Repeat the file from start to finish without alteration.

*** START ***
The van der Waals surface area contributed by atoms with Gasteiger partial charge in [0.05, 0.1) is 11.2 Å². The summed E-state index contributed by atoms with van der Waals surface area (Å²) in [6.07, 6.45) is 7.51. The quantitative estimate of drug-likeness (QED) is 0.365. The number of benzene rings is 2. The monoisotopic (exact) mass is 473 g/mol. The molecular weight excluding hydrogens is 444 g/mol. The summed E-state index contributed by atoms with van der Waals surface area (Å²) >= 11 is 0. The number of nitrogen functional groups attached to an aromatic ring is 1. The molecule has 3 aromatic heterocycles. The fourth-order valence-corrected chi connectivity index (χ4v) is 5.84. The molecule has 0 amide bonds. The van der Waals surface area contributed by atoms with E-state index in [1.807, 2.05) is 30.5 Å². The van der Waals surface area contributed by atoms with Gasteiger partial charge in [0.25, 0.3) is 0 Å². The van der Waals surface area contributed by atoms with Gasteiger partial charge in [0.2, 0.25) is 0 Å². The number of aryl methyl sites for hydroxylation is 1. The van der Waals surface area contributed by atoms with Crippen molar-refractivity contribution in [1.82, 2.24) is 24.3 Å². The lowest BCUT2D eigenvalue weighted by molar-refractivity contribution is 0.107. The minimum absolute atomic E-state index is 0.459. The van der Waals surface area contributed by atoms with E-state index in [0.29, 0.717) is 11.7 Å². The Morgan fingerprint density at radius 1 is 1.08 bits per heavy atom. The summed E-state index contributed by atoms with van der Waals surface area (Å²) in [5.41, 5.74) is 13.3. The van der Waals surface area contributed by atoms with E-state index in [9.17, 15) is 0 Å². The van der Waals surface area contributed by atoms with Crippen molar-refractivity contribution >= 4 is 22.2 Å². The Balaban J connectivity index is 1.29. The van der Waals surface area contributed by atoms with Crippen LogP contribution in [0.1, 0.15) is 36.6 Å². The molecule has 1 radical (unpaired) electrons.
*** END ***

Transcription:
The van der Waals surface area contributed by atoms with Gasteiger partial charge in [0.05, 0.1) is 11.2 Å². The summed E-state index contributed by atoms with van der Waals surface area (Å²) in [6.07, 6.45) is 7.51. The quantitative estimate of drug-likeness (QED) is 0.365. The number of benzene rings is 2. The monoisotopic (exact) mass is 473 g/mol. The molecular weight excluding hydrogens is 444 g/mol. The summed E-state index contributed by atoms with van der Waals surface area (Å²) >= 11 is 0. The number of nitrogen functional groups attached to an aromatic ring is 1. The molecule has 3 aromatic heterocycles. The fourth-order valence-corrected chi connectivity index (χ4v) is 5.84. The molecule has 0 amide bonds. The van der Waals surface area contributed by atoms with E-state index in [1.807, 2.05) is 30.5 Å². The van der Waals surface area contributed by atoms with Gasteiger partial charge in [0.25, 0.3) is 0 Å². The van der Waals surface area contributed by atoms with Gasteiger partial charge in [0.2, 0.25) is 0 Å². The number of aryl methyl sites for hydroxylation is 1. The van der Waals surface area contributed by atoms with Crippen molar-refractivity contribution in [1.82, 2.24) is 24.3 Å². The lowest BCUT2D eigenvalue weighted by molar-refractivity contribution is 0.107. The minimum absolute atomic E-state index is 0.459. The van der Waals surface area contributed by atoms with E-state index in [0.29, 0.717) is 11.7 Å². The Morgan fingerprint density at radius 1 is 1.08 bits per heavy atom. The summed E-state index contributed by atoms with van der Waals surface area (Å²) in [5.41, 5.74) is 13.3. The van der Waals surface area contributed by atoms with E-state index in [9.17, 15) is 0 Å². The van der Waals surface area contributed by atoms with Crippen molar-refractivity contribution >= 4 is 22.2 Å². The Balaban J connectivity index is 1.29. The van der Waals surface area contributed by atoms with Crippen LogP contribution in [0.1, 0.15) is 36.6 Å². The molecule has 1 radical (unpaired) electrons.